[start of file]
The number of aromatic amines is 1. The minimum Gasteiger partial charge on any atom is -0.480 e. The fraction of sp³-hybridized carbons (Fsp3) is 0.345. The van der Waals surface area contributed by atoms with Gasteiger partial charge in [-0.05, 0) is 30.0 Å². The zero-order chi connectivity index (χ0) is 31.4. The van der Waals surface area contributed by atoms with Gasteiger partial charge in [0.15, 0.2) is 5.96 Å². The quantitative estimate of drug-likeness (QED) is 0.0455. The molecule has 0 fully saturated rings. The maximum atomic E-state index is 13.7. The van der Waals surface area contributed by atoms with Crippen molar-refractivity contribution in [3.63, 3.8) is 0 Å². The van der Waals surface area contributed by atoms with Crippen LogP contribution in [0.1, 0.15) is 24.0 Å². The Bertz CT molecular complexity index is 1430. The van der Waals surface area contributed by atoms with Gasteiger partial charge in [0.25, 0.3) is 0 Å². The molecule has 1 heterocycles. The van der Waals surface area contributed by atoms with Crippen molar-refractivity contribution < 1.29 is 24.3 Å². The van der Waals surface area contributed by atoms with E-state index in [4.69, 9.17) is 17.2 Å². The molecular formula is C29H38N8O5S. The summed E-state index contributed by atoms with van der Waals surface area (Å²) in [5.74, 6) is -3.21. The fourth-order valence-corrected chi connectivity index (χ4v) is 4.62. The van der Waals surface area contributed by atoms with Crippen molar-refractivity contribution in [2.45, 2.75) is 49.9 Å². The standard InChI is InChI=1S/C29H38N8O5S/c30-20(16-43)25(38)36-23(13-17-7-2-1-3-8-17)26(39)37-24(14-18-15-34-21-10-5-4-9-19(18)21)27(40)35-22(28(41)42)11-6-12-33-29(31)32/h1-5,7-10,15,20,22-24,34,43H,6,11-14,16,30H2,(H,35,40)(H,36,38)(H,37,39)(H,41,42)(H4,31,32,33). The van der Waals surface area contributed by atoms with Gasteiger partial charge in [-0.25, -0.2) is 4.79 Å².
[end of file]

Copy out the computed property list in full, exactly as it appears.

The number of aromatic amines is 1. The minimum Gasteiger partial charge on any atom is -0.480 e. The fraction of sp³-hybridized carbons (Fsp3) is 0.345. The van der Waals surface area contributed by atoms with Gasteiger partial charge in [-0.05, 0) is 30.0 Å². The zero-order chi connectivity index (χ0) is 31.4. The van der Waals surface area contributed by atoms with Gasteiger partial charge in [0.15, 0.2) is 5.96 Å². The quantitative estimate of drug-likeness (QED) is 0.0455. The molecule has 0 fully saturated rings. The maximum atomic E-state index is 13.7. The van der Waals surface area contributed by atoms with Crippen molar-refractivity contribution in [3.63, 3.8) is 0 Å². The van der Waals surface area contributed by atoms with Crippen LogP contribution in [0.1, 0.15) is 24.0 Å². The Bertz CT molecular complexity index is 1430. The van der Waals surface area contributed by atoms with Gasteiger partial charge in [0.25, 0.3) is 0 Å². The molecule has 1 heterocycles. The van der Waals surface area contributed by atoms with Crippen molar-refractivity contribution < 1.29 is 24.3 Å². The van der Waals surface area contributed by atoms with E-state index in [4.69, 9.17) is 17.2 Å². The molecular formula is C29H38N8O5S. The summed E-state index contributed by atoms with van der Waals surface area (Å²) in [5.74, 6) is -3.21. The fourth-order valence-corrected chi connectivity index (χ4v) is 4.62. The van der Waals surface area contributed by atoms with Crippen molar-refractivity contribution in [2.45, 2.75) is 49.9 Å². The standard InChI is InChI=1S/C29H38N8O5S/c30-20(16-43)25(38)36-23(13-17-7-2-1-3-8-17)26(39)37-24(14-18-15-34-21-10-5-4-9-19(18)21)27(40)35-22(28(41)42)11-6-12-33-29(31)32/h1-5,7-10,15,20,22-24,34,43H,6,11-14,16,30H2,(H,35,40)(H,36,38)(H,37,39)(H,41,42)(H4,31,32,33). The van der Waals surface area contributed by atoms with Gasteiger partial charge in [-0.25, -0.2) is 4.79 Å².